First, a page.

Stay One Shot of Flu Season 1
25 flu shot2

If you and your family haven’t gotten your flu shot yet, now is the time. Because the virus changes each year, you must get vaccinated annually to be protected. Influenza symptoms often mimic those of a cold, but unlike a cold, the flu can be extremely dangerous. Typical Influenza symptoms include muscle aches, fever, headache, cough, and lethargy. To protect you and your family even more, Centra Care is now offering quadrivalent vaccines at all of our locations. Quadrivalent or quad vaccines are designed to protect against four different types of flu viruses providing broader protection against the flu.

Why the shot?

This year, the CDC has recommend against using “nasal spray” vaccines as they were shown not to be as effective as the traditional vaccine, especially in children between the ages of 2 and 17 years.

Our $30 flu shots for adults and children, as well as antiviral medication are available at all Centra Care urgent care locations.

PLUS – There’s no out-of-pocket cost to seniors who bring their Primary Medicare card.

Catch Symptoms Early

If you suspect you have the flu, its duration can be shortened considerably with antiviral medicine. Centra Care physicians have the rapid Influenza test at each center.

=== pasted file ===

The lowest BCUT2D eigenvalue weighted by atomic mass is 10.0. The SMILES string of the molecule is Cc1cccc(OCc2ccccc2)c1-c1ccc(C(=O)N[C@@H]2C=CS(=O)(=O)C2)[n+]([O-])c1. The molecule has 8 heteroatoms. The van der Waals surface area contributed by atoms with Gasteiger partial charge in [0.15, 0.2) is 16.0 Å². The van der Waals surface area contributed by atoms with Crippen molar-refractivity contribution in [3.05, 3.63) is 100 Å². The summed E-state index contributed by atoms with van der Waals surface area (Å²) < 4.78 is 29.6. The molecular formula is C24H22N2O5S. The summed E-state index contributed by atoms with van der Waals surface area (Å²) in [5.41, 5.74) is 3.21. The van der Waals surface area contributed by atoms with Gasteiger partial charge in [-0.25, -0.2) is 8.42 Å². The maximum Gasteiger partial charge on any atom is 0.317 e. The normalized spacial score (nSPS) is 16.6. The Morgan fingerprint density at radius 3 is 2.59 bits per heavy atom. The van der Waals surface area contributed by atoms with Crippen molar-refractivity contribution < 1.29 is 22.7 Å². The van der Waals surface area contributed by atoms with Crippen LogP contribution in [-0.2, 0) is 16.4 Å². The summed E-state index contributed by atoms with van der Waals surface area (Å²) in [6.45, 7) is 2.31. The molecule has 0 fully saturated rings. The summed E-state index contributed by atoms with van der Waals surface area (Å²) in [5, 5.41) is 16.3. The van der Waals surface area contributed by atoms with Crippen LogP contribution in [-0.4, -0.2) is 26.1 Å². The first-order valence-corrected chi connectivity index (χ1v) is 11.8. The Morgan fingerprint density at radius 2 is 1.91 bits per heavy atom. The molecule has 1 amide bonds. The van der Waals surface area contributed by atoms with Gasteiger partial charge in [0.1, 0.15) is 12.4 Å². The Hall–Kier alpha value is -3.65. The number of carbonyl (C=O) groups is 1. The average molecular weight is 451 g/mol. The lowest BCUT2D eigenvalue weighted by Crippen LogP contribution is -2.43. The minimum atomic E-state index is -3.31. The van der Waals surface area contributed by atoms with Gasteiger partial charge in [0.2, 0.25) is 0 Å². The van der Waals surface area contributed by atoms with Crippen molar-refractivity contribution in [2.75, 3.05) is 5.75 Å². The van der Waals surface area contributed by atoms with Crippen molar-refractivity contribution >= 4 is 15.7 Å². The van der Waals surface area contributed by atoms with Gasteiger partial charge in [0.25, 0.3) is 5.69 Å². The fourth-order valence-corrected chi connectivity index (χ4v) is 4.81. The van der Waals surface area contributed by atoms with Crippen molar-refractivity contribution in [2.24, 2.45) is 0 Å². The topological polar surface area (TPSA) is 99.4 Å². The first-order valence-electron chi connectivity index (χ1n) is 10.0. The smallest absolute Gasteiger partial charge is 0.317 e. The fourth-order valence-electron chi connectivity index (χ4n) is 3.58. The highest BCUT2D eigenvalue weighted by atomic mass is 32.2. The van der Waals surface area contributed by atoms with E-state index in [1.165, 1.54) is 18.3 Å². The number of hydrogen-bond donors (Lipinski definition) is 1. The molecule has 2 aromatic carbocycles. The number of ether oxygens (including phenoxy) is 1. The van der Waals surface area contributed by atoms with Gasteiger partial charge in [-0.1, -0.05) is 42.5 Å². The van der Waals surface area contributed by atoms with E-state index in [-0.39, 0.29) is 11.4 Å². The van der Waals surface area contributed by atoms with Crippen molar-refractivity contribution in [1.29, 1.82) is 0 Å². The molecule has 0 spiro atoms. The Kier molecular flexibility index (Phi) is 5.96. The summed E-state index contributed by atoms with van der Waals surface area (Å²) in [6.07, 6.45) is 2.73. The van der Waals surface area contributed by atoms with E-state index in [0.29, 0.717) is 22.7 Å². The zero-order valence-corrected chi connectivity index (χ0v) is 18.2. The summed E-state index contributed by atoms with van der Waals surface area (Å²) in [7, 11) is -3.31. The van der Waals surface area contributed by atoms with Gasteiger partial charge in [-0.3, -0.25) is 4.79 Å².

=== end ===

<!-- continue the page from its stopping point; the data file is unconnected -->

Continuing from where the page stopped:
Practice Flu Prevention

Wash your hands with soap and water frequently. Keep your hands away from your face.

Get Your $30 Flu Shot Now

Once you receive the flu shot, it takes your body about 2 weeks to reach maximum immunity.

Who Should Be Vaccinated?

The CDC recommends that everyone 6 months and older get a flu vaccine each year. It is especially important that certain people get vaccinated either because they are at high risk of having serious flu-related complications (like bronchitis or pneumonia) or because they live with or care for people at high risk for developing flu-related complications. Including:

    • Pregnant women
    • Children younger than 5, but especially younger than 2 years old
    • People 50 years of age and older
    • People of any age with certain chronic medical conditions
    • People who live in nursing homes and other long-term care facilities
    • People who live with or care for those at high risk for complications from flu, including:
    •          – Health care workers
               – Household contacts of persons at high risk for complications from the flu
               – Household contacts and out of home caregivers of children less than 6 months of age (these children are too young to be vaccinated)